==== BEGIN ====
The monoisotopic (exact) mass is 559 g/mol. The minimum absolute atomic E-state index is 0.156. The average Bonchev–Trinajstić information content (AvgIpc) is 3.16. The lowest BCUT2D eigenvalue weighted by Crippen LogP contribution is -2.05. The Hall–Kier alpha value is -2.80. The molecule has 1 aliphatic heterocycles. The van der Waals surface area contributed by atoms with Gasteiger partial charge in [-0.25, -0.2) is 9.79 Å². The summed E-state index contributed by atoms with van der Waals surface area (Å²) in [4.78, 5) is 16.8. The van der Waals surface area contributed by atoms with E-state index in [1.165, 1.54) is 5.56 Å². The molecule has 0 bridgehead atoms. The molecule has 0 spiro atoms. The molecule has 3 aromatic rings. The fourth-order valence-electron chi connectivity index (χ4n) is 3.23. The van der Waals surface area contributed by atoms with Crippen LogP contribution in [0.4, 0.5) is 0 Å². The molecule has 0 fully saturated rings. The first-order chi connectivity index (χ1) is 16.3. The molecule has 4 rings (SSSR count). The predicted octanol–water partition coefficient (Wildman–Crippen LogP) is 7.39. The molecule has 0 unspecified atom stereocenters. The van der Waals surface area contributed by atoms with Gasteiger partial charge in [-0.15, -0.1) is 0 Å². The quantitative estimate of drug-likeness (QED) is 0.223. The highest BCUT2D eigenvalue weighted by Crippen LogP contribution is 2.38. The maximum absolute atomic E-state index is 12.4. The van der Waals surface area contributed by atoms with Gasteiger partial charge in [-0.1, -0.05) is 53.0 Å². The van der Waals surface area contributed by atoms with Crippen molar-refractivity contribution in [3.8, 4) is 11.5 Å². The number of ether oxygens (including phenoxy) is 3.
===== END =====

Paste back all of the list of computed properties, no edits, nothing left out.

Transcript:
The monoisotopic (exact) mass is 559 g/mol. The minimum absolute atomic E-state index is 0.156. The average Bonchev–Trinajstić information content (AvgIpc) is 3.16. The lowest BCUT2D eigenvalue weighted by Crippen LogP contribution is -2.05. The Hall–Kier alpha value is -2.80. The molecule has 1 aliphatic heterocycles. The van der Waals surface area contributed by atoms with Gasteiger partial charge in [-0.25, -0.2) is 9.79 Å². The summed E-state index contributed by atoms with van der Waals surface area (Å²) in [4.78, 5) is 16.8. The van der Waals surface area contributed by atoms with E-state index in [1.165, 1.54) is 5.56 Å². The molecule has 0 bridgehead atoms. The molecule has 0 spiro atoms. The molecule has 3 aromatic rings. The fourth-order valence-electron chi connectivity index (χ4n) is 3.23. The van der Waals surface area contributed by atoms with Crippen LogP contribution in [0.4, 0.5) is 0 Å². The molecule has 0 fully saturated rings. The first-order chi connectivity index (χ1) is 16.3. The molecule has 4 rings (SSSR count). The predicted octanol–water partition coefficient (Wildman–Crippen LogP) is 7.39. The molecule has 0 unspecified atom stereocenters. The van der Waals surface area contributed by atoms with Gasteiger partial charge in [-0.15, -0.1) is 0 Å². The quantitative estimate of drug-likeness (QED) is 0.223. The highest BCUT2D eigenvalue weighted by Crippen LogP contribution is 2.38. The maximum absolute atomic E-state index is 12.4. The van der Waals surface area contributed by atoms with Gasteiger partial charge in [-0.1, -0.05) is 53.0 Å². The van der Waals surface area contributed by atoms with Crippen molar-refractivity contribution in [3.8, 4) is 11.5 Å². The number of ether oxygens (including phenoxy) is 3.